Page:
The ACLU works every day to stop this attack on reproductive freedom. We may not all feel the same way about abortion, but we can agree that deciding whether and when to become a parent is one of the most private and important decisions a person can make. It is time for politicians to stop interfering and to stop playing politics with women’s health care.
Every sexually active individual should have safe, affordable access to the full range of contraceptive options. Meaningful access to contraception and freedom from coerced contraception are integral to our vision of a world in which people are free to express their sexuality, form intimate relationships, lead healthy sexual lives, and decide whether and when to have children.
Access to contraception is critical to an individual’s autonomy, equality, and ability to participate in the social, economic, and political life of the nation. Yet for many people—particularly low-income women and teens—issues of cost and confidentiality make contraception inaccessible.
The ACLU seeks government policies that ensure access to affordable contraception; respect voluntariness; protect confidentiality; and prohibit sex discrimination, be it in the form of sanctioning religious refusals or treating contraception differently from other care.
You have the right to work in a safe and equal environment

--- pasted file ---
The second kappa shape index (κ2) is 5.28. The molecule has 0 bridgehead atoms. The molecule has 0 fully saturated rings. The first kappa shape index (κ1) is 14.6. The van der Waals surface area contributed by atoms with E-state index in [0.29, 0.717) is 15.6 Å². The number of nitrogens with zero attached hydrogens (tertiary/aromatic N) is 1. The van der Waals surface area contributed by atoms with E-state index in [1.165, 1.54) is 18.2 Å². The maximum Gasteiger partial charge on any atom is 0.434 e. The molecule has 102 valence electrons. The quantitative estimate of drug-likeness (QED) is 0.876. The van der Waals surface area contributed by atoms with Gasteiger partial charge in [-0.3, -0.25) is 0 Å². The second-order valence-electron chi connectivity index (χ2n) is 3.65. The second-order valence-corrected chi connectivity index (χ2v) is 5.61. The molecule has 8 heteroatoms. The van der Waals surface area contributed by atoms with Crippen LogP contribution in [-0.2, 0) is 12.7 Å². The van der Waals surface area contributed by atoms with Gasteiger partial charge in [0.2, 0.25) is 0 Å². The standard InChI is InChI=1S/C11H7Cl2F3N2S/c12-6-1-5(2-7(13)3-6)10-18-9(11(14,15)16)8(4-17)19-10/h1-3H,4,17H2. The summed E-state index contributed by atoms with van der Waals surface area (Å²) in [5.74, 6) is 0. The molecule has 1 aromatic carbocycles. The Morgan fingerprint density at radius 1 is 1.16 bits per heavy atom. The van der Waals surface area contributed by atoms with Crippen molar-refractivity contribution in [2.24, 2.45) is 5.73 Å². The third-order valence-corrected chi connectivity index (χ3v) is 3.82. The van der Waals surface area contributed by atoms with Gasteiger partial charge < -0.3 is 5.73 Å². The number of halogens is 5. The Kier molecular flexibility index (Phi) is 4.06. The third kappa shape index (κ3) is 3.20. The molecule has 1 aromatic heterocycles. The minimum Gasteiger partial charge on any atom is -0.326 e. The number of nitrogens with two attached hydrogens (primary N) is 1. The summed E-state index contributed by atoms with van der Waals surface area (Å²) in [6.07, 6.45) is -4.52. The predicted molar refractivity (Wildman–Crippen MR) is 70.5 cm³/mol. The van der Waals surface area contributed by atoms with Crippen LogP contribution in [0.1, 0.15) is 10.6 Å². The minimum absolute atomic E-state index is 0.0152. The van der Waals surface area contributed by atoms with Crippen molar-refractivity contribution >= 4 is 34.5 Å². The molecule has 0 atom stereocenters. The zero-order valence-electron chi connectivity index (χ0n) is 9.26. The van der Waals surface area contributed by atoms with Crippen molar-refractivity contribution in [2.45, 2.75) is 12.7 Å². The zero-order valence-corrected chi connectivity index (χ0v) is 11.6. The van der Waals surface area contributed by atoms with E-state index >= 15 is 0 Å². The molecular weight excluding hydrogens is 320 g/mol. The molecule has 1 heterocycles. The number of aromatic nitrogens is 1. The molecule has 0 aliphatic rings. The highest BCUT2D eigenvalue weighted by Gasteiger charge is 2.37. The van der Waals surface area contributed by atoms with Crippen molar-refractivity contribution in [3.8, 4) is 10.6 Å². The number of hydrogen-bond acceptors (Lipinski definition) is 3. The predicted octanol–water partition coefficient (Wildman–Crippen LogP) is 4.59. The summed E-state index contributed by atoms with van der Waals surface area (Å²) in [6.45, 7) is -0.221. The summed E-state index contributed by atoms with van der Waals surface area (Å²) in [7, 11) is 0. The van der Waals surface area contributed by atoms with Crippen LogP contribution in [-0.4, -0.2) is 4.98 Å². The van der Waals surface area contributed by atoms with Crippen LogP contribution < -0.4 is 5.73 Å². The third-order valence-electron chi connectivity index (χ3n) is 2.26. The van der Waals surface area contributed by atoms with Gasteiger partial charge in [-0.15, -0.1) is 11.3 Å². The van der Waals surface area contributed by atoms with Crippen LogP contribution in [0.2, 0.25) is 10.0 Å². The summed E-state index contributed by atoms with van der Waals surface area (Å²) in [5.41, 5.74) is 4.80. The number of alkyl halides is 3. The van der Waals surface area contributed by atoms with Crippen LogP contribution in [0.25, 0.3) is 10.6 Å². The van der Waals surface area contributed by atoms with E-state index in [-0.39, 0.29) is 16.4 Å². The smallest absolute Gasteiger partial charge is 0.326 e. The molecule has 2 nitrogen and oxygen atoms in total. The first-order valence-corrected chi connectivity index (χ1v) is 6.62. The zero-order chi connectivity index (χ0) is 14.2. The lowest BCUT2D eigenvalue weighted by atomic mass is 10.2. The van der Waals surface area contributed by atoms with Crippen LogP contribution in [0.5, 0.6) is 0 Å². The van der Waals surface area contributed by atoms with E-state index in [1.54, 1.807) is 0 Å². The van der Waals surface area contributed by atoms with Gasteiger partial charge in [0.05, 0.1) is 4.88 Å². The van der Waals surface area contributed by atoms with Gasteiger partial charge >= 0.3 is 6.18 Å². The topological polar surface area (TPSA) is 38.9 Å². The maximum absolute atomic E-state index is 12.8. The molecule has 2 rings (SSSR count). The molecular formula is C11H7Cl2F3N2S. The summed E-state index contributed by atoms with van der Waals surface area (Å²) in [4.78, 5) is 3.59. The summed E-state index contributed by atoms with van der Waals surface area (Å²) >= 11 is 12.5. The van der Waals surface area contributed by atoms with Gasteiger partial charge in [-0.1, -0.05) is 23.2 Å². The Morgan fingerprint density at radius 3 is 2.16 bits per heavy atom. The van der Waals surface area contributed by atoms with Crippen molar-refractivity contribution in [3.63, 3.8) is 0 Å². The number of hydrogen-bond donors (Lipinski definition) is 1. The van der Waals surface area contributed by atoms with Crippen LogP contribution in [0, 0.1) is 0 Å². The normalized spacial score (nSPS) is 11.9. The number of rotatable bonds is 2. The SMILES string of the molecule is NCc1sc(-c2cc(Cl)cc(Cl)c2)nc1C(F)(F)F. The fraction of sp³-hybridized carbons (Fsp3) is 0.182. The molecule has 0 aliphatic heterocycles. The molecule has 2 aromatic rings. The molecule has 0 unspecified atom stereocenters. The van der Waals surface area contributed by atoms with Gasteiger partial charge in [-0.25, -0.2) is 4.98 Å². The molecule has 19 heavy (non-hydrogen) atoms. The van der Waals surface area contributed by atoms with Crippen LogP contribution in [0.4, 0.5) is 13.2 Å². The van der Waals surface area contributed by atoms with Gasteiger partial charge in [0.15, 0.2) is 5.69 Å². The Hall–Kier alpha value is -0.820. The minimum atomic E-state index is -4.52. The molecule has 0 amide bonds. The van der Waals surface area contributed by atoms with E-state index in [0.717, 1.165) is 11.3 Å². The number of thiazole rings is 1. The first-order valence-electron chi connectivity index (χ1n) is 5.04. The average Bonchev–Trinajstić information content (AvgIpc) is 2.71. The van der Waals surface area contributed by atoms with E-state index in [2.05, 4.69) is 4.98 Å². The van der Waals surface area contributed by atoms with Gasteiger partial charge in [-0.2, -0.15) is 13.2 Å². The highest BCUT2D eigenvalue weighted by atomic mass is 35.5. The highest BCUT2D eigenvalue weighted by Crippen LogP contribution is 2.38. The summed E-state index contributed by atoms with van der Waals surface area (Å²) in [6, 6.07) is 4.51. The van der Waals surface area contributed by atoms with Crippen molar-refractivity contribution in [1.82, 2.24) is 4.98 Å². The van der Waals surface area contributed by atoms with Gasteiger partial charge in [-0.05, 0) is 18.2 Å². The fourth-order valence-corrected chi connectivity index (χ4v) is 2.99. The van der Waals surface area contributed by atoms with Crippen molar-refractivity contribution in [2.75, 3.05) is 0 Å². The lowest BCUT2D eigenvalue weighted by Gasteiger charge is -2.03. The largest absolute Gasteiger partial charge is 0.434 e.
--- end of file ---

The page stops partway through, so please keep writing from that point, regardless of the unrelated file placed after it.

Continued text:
The ACLU works to ensure that all women—especially those facing intersecting forms of discrimination—have equal access to employment free from gender discrimination, including discrimination based on sex stereotypes, pregnancy, and parenting; discrimination in the form of barriers to working in fields from which women have traditionally been excluded; and the systemic undervaluing of work traditionally performed by women.
Although pregnancy discrimination has long been illegal, workers who are pregnant or breastfeeding are often fired or pushed out of the workplace. This practice is rooted in the stereotype that women should be mothers, not workers, and it is reinforced by workplace policies modeled on traditional male norms.
The ACLU works to end wage discrimination in the workplace and ensure that all workers—regardless of sex, race, national origin, age, or disability—are able to bring home every dollar they rightfully earn. As a result of discrimination, including employers’ reliance on gender stereotypes, women lack parity with men in earnings. On average, women today earn just 78 cents for every dollar that men earn—an increase of only 17 cents on the dollar since the Equal Pay Act of 1963 was enacted. The figures are even more dismal for women of color. Black women are paid only 64 cents and Latinas only 54 cents for every dollar that white men earn. Obstacles such as punitive pay secrecy policies and weak remedies in some of our laws make it difficult to challenge the ongoing wage gap.
A range of barriers prevent women from having an equal opportunity to succeed in jobs from which they have traditionally been excluded. These can include formal barriers, such as physical ability tests unrelated to job performance or bans on their ability to serve in combat units, but they can also include other forms of discrimination and unconscious bias, including policies that force women out of non-traditional sectors like shipping and factory work when they become pregnant or return to work after having a baby.